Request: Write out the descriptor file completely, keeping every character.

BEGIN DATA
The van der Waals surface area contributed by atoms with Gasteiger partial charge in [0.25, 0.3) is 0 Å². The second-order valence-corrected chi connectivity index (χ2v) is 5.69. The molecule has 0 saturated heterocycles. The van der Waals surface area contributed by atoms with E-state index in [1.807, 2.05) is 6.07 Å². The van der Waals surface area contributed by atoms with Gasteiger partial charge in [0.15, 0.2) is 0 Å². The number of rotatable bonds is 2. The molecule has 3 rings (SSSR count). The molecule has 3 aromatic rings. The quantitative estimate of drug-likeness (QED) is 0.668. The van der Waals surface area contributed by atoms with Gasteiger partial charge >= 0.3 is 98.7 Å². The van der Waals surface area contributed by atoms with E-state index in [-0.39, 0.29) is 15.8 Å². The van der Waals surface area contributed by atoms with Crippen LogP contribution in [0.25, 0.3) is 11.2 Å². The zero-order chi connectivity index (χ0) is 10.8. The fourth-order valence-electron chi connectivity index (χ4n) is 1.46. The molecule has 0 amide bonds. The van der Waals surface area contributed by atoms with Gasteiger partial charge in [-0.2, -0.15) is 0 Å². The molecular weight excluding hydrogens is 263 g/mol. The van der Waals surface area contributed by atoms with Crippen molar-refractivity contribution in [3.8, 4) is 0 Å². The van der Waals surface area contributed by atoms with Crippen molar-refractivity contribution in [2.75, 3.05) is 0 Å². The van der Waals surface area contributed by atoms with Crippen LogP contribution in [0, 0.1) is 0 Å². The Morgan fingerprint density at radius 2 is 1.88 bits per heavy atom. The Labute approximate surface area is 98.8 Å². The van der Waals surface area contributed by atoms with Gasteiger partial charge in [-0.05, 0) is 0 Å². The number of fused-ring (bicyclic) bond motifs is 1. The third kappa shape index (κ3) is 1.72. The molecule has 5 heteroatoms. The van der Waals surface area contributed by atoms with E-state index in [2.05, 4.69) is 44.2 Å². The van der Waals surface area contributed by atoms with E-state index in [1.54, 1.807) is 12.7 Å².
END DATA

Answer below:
The van der Waals surface area contributed by atoms with Gasteiger partial charge in [0.25, 0.3) is 0 Å². The second-order valence-corrected chi connectivity index (χ2v) is 5.69. The molecule has 0 saturated heterocycles. The van der Waals surface area contributed by atoms with E-state index in [1.807, 2.05) is 6.07 Å². The van der Waals surface area contributed by atoms with Gasteiger partial charge in [0.15, 0.2) is 0 Å². The number of rotatable bonds is 2. The molecule has 3 rings (SSSR count). The molecule has 3 aromatic rings. The quantitative estimate of drug-likeness (QED) is 0.668. The van der Waals surface area contributed by atoms with Gasteiger partial charge >= 0.3 is 98.7 Å². The van der Waals surface area contributed by atoms with E-state index in [-0.39, 0.29) is 15.8 Å². The van der Waals surface area contributed by atoms with Crippen LogP contribution in [0.25, 0.3) is 11.2 Å². The zero-order chi connectivity index (χ0) is 10.8. The fourth-order valence-electron chi connectivity index (χ4n) is 1.46. The molecule has 0 amide bonds. The van der Waals surface area contributed by atoms with Gasteiger partial charge in [-0.2, -0.15) is 0 Å². The molecular weight excluding hydrogens is 263 g/mol. The van der Waals surface area contributed by atoms with Crippen molar-refractivity contribution in [3.8, 4) is 0 Å². The van der Waals surface area contributed by atoms with Crippen molar-refractivity contribution in [2.75, 3.05) is 0 Å². The van der Waals surface area contributed by atoms with Crippen LogP contribution in [0, 0.1) is 0 Å². The Morgan fingerprint density at radius 2 is 1.88 bits per heavy atom. The Labute approximate surface area is 98.8 Å². The van der Waals surface area contributed by atoms with Gasteiger partial charge in [-0.05, 0) is 0 Å². The number of fused-ring (bicyclic) bond motifs is 1. The third kappa shape index (κ3) is 1.72. The molecule has 5 heteroatoms. The van der Waals surface area contributed by atoms with E-state index in [2.05, 4.69) is 44.2 Å². The van der Waals surface area contributed by atoms with E-state index in [1.54, 1.807) is 12.7 Å².